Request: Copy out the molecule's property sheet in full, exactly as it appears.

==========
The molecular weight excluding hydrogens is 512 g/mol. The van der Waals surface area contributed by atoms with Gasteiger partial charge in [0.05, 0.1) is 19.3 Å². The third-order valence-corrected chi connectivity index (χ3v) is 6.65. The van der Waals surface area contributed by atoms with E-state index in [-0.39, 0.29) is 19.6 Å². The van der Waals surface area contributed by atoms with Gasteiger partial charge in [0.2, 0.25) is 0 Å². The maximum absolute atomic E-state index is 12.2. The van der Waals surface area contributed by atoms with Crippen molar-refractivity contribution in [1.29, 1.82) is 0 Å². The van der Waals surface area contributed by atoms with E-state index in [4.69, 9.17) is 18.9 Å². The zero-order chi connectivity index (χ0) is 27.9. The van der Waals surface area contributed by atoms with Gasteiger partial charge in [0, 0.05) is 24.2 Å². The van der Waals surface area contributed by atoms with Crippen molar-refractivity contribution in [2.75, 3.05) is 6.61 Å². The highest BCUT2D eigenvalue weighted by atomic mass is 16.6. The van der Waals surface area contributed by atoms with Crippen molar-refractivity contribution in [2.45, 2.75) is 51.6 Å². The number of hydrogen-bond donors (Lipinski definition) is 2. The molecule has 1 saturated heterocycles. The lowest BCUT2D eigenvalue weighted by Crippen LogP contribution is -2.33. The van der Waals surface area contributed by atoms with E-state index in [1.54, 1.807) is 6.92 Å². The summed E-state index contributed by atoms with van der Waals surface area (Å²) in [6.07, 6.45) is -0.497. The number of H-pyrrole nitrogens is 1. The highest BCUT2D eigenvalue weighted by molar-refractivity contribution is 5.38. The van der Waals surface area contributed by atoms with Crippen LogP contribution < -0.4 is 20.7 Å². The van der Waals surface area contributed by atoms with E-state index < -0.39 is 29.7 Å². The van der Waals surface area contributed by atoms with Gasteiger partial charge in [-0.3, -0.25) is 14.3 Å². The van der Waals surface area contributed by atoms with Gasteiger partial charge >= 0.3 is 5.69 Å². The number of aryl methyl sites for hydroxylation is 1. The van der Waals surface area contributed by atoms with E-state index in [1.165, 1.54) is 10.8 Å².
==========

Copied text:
The molecular weight excluding hydrogens is 512 g/mol. The van der Waals surface area contributed by atoms with Gasteiger partial charge in [0.05, 0.1) is 19.3 Å². The third-order valence-corrected chi connectivity index (χ3v) is 6.65. The van der Waals surface area contributed by atoms with E-state index in [-0.39, 0.29) is 19.6 Å². The van der Waals surface area contributed by atoms with Gasteiger partial charge in [0.2, 0.25) is 0 Å². The maximum absolute atomic E-state index is 12.2. The van der Waals surface area contributed by atoms with Crippen molar-refractivity contribution in [1.29, 1.82) is 0 Å². The van der Waals surface area contributed by atoms with E-state index in [4.69, 9.17) is 18.9 Å². The zero-order chi connectivity index (χ0) is 27.9. The van der Waals surface area contributed by atoms with Gasteiger partial charge in [0, 0.05) is 24.2 Å². The van der Waals surface area contributed by atoms with Crippen molar-refractivity contribution in [2.75, 3.05) is 6.61 Å². The highest BCUT2D eigenvalue weighted by atomic mass is 16.6. The van der Waals surface area contributed by atoms with Crippen molar-refractivity contribution in [2.45, 2.75) is 51.6 Å². The number of hydrogen-bond donors (Lipinski definition) is 2. The molecule has 1 saturated heterocycles. The lowest BCUT2D eigenvalue weighted by Crippen LogP contribution is -2.33. The van der Waals surface area contributed by atoms with E-state index in [1.54, 1.807) is 6.92 Å². The summed E-state index contributed by atoms with van der Waals surface area (Å²) in [6.07, 6.45) is -0.497. The number of H-pyrrole nitrogens is 1. The highest BCUT2D eigenvalue weighted by molar-refractivity contribution is 5.38. The van der Waals surface area contributed by atoms with Crippen LogP contribution < -0.4 is 20.7 Å². The van der Waals surface area contributed by atoms with E-state index < -0.39 is 29.7 Å². The van der Waals surface area contributed by atoms with Gasteiger partial charge in [-0.3, -0.25) is 14.3 Å². The van der Waals surface area contributed by atoms with Gasteiger partial charge >= 0.3 is 5.69 Å². The number of aryl methyl sites for hydroxylation is 1. The van der Waals surface area contributed by atoms with E-state index in [1.165, 1.54) is 10.8 Å².